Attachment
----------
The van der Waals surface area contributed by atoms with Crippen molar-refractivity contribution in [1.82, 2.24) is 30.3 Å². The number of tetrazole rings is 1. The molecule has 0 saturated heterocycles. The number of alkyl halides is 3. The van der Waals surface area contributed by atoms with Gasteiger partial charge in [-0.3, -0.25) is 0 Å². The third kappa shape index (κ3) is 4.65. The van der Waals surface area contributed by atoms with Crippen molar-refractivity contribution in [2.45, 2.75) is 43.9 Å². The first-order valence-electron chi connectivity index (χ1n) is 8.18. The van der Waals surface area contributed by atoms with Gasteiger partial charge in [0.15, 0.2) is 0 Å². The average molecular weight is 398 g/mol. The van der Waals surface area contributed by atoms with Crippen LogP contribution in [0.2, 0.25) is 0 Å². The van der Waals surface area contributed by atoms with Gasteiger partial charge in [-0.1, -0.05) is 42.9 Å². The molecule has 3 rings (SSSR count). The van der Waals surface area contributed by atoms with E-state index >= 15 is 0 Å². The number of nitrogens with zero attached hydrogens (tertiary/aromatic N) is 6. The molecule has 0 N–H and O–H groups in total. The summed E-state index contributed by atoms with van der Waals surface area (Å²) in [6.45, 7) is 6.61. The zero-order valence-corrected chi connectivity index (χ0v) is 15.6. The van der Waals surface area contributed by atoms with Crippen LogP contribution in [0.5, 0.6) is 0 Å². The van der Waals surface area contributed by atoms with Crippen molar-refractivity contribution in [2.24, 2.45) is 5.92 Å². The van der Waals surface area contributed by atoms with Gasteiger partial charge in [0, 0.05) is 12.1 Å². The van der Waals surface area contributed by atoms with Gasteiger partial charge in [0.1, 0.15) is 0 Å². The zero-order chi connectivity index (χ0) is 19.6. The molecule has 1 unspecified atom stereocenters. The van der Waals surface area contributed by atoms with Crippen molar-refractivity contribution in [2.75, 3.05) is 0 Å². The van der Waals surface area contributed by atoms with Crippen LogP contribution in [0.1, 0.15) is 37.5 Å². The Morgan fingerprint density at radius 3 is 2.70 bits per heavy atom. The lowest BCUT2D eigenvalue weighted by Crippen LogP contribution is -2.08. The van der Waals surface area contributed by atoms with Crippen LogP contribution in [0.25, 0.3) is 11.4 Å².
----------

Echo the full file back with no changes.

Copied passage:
The van der Waals surface area contributed by atoms with Crippen molar-refractivity contribution in [1.82, 2.24) is 30.3 Å². The number of tetrazole rings is 1. The molecule has 0 saturated heterocycles. The number of alkyl halides is 3. The van der Waals surface area contributed by atoms with Gasteiger partial charge in [-0.3, -0.25) is 0 Å². The third kappa shape index (κ3) is 4.65. The van der Waals surface area contributed by atoms with Crippen molar-refractivity contribution in [2.45, 2.75) is 43.9 Å². The first-order valence-electron chi connectivity index (χ1n) is 8.18. The van der Waals surface area contributed by atoms with Gasteiger partial charge in [0.15, 0.2) is 0 Å². The average molecular weight is 398 g/mol. The van der Waals surface area contributed by atoms with Crippen LogP contribution in [0.2, 0.25) is 0 Å². The van der Waals surface area contributed by atoms with Gasteiger partial charge in [-0.1, -0.05) is 42.9 Å². The molecule has 3 rings (SSSR count). The van der Waals surface area contributed by atoms with E-state index >= 15 is 0 Å². The number of nitrogens with zero attached hydrogens (tertiary/aromatic N) is 6. The molecule has 0 N–H and O–H groups in total. The summed E-state index contributed by atoms with van der Waals surface area (Å²) in [6.45, 7) is 6.61. The zero-order valence-corrected chi connectivity index (χ0v) is 15.6. The van der Waals surface area contributed by atoms with Crippen LogP contribution in [0.5, 0.6) is 0 Å². The van der Waals surface area contributed by atoms with Crippen molar-refractivity contribution in [2.24, 2.45) is 5.92 Å². The van der Waals surface area contributed by atoms with Gasteiger partial charge in [0, 0.05) is 12.1 Å². The van der Waals surface area contributed by atoms with Gasteiger partial charge in [0.1, 0.15) is 0 Å². The zero-order chi connectivity index (χ0) is 19.6. The molecule has 1 unspecified atom stereocenters. The van der Waals surface area contributed by atoms with Crippen molar-refractivity contribution in [2.75, 3.05) is 0 Å². The van der Waals surface area contributed by atoms with Crippen LogP contribution in [0.1, 0.15) is 37.5 Å². The Morgan fingerprint density at radius 3 is 2.70 bits per heavy atom. The lowest BCUT2D eigenvalue weighted by Crippen LogP contribution is -2.08. The van der Waals surface area contributed by atoms with Crippen LogP contribution in [0.25, 0.3) is 11.4 Å².